16 Comparative Anatomy of Fossils Comparison of cranial capacity

17 Incompleteness Australopithecus Afarensis Best specimen Lucy Only 40 % complete No formal burials from this period. Most bodies dismembered and scattered by scavengers

18 Turkana Boy H. erectus, 1.5 mya Very narrow spinal column Lacked fine control of diaphragm Implications for speach Other specimens fall with range of modern humans Might be an individual with genetic defect.

19 New Species or or Diseased Individual Recent discovery of a new hobbit species contested H. floresiensis skull compared to modern human with the genetic disorder microcephaly. H. floresiensis frontal and temporal lobes highly developed

20 Dimorphism in Australopithecine Suggested Australopithecine dimorphism as compared to modern humans Hominids of different sizes now thought to represent different contemporary species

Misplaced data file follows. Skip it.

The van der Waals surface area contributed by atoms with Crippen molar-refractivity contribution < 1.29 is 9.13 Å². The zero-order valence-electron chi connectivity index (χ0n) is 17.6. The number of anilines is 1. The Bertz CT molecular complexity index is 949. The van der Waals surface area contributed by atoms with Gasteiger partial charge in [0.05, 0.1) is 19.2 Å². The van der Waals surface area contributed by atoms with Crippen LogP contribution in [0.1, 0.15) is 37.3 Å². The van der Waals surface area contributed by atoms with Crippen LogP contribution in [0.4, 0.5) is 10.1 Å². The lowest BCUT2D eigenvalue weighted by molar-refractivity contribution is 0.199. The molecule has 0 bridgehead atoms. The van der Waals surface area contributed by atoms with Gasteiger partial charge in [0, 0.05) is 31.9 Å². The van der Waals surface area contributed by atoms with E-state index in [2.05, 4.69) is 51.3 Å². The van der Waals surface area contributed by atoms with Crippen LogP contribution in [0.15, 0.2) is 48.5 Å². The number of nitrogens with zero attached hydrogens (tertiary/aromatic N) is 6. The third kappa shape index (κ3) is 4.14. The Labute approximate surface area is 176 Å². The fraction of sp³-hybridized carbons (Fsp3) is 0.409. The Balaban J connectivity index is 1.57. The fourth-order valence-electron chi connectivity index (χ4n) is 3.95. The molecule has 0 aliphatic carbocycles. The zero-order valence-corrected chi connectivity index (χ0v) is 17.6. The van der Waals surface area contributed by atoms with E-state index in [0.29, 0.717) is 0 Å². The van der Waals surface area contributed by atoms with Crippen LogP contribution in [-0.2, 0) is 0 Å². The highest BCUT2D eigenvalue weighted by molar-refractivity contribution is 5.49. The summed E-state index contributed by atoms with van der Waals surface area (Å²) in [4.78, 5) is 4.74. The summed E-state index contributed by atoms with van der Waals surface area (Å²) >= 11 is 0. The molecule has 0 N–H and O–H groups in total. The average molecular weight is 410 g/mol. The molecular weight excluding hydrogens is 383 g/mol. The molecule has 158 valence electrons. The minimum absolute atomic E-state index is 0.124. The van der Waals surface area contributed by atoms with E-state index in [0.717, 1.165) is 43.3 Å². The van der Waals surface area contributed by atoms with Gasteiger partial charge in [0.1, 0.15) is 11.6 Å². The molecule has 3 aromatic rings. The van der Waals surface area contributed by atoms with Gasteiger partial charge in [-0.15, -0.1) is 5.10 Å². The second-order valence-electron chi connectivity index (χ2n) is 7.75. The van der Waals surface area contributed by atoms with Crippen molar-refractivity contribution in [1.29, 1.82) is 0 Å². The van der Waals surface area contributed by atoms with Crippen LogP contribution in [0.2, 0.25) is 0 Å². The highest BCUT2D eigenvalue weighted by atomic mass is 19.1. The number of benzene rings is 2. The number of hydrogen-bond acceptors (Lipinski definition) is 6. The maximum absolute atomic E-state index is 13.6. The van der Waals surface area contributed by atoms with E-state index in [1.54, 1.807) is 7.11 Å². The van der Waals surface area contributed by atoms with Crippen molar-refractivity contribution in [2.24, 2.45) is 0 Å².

21 Ancient DNA Cheddar Gorge Late Palaeolithic skull 1911 DNA recovered 1990s Adrian Targett – descendant living few miles from find site Fears of contamination from modern DNA

22 Age Estimation Tooth Eruption can give age at death in modern humans very accurately Age can also be estimated from the state of fusion of bones of the skull and limbs

23 Errors in estimating age Australopithecene infant Taungs Child Age by comparison with humans 7 years Age by comparison with chimps 3 years

24 Comparative Anatomy - Teeth Nakalipithecus nakayamei jaw, Kenya, c 10mya Homo erectus c. 1 mya Broad grinding teeth indicate a fibrous plant diet, smaller teeth of H. erectus indicate an omnivore's diet – high value foods like fruit and meat.